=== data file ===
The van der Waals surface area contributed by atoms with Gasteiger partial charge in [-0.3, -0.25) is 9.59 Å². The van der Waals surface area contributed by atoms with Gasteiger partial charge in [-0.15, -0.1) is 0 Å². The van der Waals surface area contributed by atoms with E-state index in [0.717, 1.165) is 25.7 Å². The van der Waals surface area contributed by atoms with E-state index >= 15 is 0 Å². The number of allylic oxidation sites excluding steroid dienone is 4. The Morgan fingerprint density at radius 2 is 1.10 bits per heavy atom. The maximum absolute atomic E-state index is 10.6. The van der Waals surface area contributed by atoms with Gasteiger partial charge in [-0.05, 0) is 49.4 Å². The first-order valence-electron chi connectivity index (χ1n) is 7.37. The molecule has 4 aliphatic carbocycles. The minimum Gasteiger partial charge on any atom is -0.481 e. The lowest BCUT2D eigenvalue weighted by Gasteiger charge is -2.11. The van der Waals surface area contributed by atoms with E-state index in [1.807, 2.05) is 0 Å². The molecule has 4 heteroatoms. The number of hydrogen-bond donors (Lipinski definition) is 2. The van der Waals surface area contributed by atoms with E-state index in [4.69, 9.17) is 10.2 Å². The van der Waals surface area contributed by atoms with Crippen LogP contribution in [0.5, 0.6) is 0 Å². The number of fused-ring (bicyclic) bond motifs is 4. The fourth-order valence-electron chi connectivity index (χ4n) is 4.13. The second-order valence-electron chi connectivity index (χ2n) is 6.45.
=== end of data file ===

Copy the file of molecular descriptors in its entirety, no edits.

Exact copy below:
The van der Waals surface area contributed by atoms with Gasteiger partial charge in [-0.3, -0.25) is 9.59 Å². The van der Waals surface area contributed by atoms with Gasteiger partial charge in [-0.15, -0.1) is 0 Å². The van der Waals surface area contributed by atoms with E-state index in [0.717, 1.165) is 25.7 Å². The van der Waals surface area contributed by atoms with E-state index >= 15 is 0 Å². The number of allylic oxidation sites excluding steroid dienone is 4. The Morgan fingerprint density at radius 2 is 1.10 bits per heavy atom. The maximum absolute atomic E-state index is 10.6. The van der Waals surface area contributed by atoms with Gasteiger partial charge in [-0.05, 0) is 49.4 Å². The first-order valence-electron chi connectivity index (χ1n) is 7.37. The molecule has 4 aliphatic carbocycles. The minimum Gasteiger partial charge on any atom is -0.481 e. The lowest BCUT2D eigenvalue weighted by Gasteiger charge is -2.11. The van der Waals surface area contributed by atoms with E-state index in [1.807, 2.05) is 0 Å². The molecule has 4 heteroatoms. The number of hydrogen-bond donors (Lipinski definition) is 2. The van der Waals surface area contributed by atoms with E-state index in [4.69, 9.17) is 10.2 Å². The van der Waals surface area contributed by atoms with Crippen LogP contribution in [0.5, 0.6) is 0 Å². The number of fused-ring (bicyclic) bond motifs is 4. The fourth-order valence-electron chi connectivity index (χ4n) is 4.13. The second-order valence-electron chi connectivity index (χ2n) is 6.45.